National interests, oil and gas in Libya and Algeria, oil and gas in Mozambique, Congo – just to consider only ENI’s facilities. Or the solution of other solvency problems relating to large Italian companies involved in huge construction projects, such as the Great Renaissance Dam in Ethiopia. How do you intend to defend these realities?

Italian excellence in the world is appreciated and sought after, even when it comes to putting in place particularly complex projects such as the Renaissance Dam in Ethiopia, i.e. collaborations in the energy field, which always look at the ecological transition and aim at an egalitarian and mutually beneficial partnership with our partners. The Italian economic system is strong, and foreign trade is our real driver for growth. The government is focusing much on Growth Diplomacy, supporting companies in their exports and defending “Made in Italy” products. We promote missions for growth in all continents and have taken important measures to support our companies. We are convinced that the economic partnership with the African continent must be based not only on trade, but also on the promotion of productive investment and new business opportunities. Among the various actions we are carrying out in Africa, I would like to mention the Luca Attanasio Initiative, inspired by the operational proposals suggested at the time by the late Ambassador, and dedicated to the markets of the sub-Saharan African countries that have the greatest opportunities for development and investment, and where particularly targeted institutional support and assistance for our companies are essential.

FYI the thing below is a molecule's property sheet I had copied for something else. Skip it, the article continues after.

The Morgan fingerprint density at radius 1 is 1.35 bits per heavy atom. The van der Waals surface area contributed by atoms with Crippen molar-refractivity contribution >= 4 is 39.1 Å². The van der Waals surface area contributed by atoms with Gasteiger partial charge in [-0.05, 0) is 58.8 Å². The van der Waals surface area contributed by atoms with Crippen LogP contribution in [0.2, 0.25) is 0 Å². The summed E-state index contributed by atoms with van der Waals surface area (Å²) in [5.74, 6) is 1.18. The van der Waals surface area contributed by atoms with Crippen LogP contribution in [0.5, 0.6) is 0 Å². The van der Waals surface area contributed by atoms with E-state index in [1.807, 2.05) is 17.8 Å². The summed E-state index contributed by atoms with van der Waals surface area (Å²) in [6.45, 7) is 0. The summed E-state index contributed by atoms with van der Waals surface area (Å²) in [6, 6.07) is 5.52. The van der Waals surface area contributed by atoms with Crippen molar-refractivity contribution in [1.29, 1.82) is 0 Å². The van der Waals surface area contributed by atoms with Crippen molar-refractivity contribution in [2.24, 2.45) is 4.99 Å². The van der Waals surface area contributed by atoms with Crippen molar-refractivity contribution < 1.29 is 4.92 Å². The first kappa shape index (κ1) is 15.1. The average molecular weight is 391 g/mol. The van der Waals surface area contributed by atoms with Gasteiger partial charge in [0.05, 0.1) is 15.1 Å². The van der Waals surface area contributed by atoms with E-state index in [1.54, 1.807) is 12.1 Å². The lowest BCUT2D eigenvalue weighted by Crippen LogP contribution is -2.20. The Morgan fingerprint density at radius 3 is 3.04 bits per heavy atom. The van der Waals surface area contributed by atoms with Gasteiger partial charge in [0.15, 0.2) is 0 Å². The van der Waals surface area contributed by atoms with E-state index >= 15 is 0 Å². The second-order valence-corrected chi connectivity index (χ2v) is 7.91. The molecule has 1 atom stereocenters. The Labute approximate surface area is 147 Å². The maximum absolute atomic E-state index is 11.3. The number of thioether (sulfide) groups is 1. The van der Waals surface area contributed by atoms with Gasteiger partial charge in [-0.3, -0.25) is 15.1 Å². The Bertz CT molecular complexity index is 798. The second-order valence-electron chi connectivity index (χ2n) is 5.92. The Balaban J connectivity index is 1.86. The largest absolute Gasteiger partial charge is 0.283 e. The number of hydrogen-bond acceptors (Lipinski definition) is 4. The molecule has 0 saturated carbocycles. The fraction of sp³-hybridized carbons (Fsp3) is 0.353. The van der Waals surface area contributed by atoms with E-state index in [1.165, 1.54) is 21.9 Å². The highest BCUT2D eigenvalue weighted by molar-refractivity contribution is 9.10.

The new jihadism fuelled by external agents, militias clearly attributable to States. In short, we seem to be back to the days of the military advisers of the USSR, of the United States, of Che in Congo. What is to be done?

The presence of private military companies in Africa worries us. Due to the jihadist wave in the Sahel, but not only there, several African States have requested or accepted the help of foreign military companies that can be paid in cash or in the form of mining concessions. They are mercenaries who come to the rescue of governments in difficulty in maintaining State security. Serious reflection is needed at the international level to draw up codes of conduct to regulate the phenomenon of private military companies. But, above all, constant preventive action is needed. On the one hand, experiences such as those of the EU civil and military missions to provide assistance to various African States show us how Europe can and must become a point of reference for African partners in difficulty. On the other hand, a new era of African growth must finally be launched to prevent fragile States, already in crisis, from being overwhelmed when they face threats such as the jihadist threat.

There was a time when we relied on international cooperation, but other countries’ aggressiveness showed that aid often ended up in the wrong hands or was even “misunderstood”. Isn’t it time to get out of old concepts and get directly to those in need?

The old concept of development cooperation is no longer enough. We need a new approach, aimed at building shared projects with governments and beneficiary communities. Economic growth is not enough to reduce poverty. It must be inclusive and involve the three dimensions of sustainable development, namely the economic, social and environmental dimensions. The Italian Development Cooperation’s intervention is hinged around these dimensions. Our cooperation policies aim to promote not only development but also peace and stability.